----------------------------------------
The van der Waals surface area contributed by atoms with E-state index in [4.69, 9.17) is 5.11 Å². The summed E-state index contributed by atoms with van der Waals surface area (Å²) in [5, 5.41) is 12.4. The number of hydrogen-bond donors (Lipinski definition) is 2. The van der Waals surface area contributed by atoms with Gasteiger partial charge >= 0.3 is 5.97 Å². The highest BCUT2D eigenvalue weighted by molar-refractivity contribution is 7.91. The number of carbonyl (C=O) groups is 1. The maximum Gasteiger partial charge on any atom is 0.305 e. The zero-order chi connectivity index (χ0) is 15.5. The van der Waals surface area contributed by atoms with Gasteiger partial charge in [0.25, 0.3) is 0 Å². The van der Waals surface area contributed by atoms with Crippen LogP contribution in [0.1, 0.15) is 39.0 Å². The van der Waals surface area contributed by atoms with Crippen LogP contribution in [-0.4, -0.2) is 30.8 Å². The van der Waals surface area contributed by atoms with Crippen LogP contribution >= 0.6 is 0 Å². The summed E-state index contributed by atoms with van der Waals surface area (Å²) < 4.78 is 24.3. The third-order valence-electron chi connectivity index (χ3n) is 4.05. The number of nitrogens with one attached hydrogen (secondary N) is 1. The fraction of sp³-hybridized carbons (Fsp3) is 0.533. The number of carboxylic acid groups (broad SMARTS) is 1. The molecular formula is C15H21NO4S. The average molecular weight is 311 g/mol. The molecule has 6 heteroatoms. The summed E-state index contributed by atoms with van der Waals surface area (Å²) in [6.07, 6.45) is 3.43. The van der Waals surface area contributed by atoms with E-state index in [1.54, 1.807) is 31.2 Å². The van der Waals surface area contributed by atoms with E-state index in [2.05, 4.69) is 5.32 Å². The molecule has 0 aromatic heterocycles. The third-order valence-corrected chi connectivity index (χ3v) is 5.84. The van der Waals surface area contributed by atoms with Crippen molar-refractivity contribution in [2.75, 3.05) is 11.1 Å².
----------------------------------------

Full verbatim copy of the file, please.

The van der Waals surface area contributed by atoms with E-state index in [4.69, 9.17) is 5.11 Å². The summed E-state index contributed by atoms with van der Waals surface area (Å²) in [5, 5.41) is 12.4. The number of hydrogen-bond donors (Lipinski definition) is 2. The van der Waals surface area contributed by atoms with Gasteiger partial charge >= 0.3 is 5.97 Å². The highest BCUT2D eigenvalue weighted by molar-refractivity contribution is 7.91. The number of carbonyl (C=O) groups is 1. The maximum Gasteiger partial charge on any atom is 0.305 e. The zero-order chi connectivity index (χ0) is 15.5. The van der Waals surface area contributed by atoms with Gasteiger partial charge in [0.25, 0.3) is 0 Å². The van der Waals surface area contributed by atoms with Crippen LogP contribution in [0.1, 0.15) is 39.0 Å². The van der Waals surface area contributed by atoms with Crippen LogP contribution in [-0.4, -0.2) is 30.8 Å². The van der Waals surface area contributed by atoms with Crippen LogP contribution >= 0.6 is 0 Å². The summed E-state index contributed by atoms with van der Waals surface area (Å²) < 4.78 is 24.3. The third-order valence-electron chi connectivity index (χ3n) is 4.05. The number of nitrogens with one attached hydrogen (secondary N) is 1. The fraction of sp³-hybridized carbons (Fsp3) is 0.533. The number of carboxylic acid groups (broad SMARTS) is 1. The molecular formula is C15H21NO4S. The average molecular weight is 311 g/mol. The molecule has 6 heteroatoms. The summed E-state index contributed by atoms with van der Waals surface area (Å²) in [6.07, 6.45) is 3.43. The van der Waals surface area contributed by atoms with E-state index in [1.54, 1.807) is 31.2 Å². The van der Waals surface area contributed by atoms with E-state index in [2.05, 4.69) is 5.32 Å². The molecule has 0 aromatic heterocycles. The third-order valence-corrected chi connectivity index (χ3v) is 5.84. The van der Waals surface area contributed by atoms with Crippen molar-refractivity contribution in [2.75, 3.05) is 11.1 Å².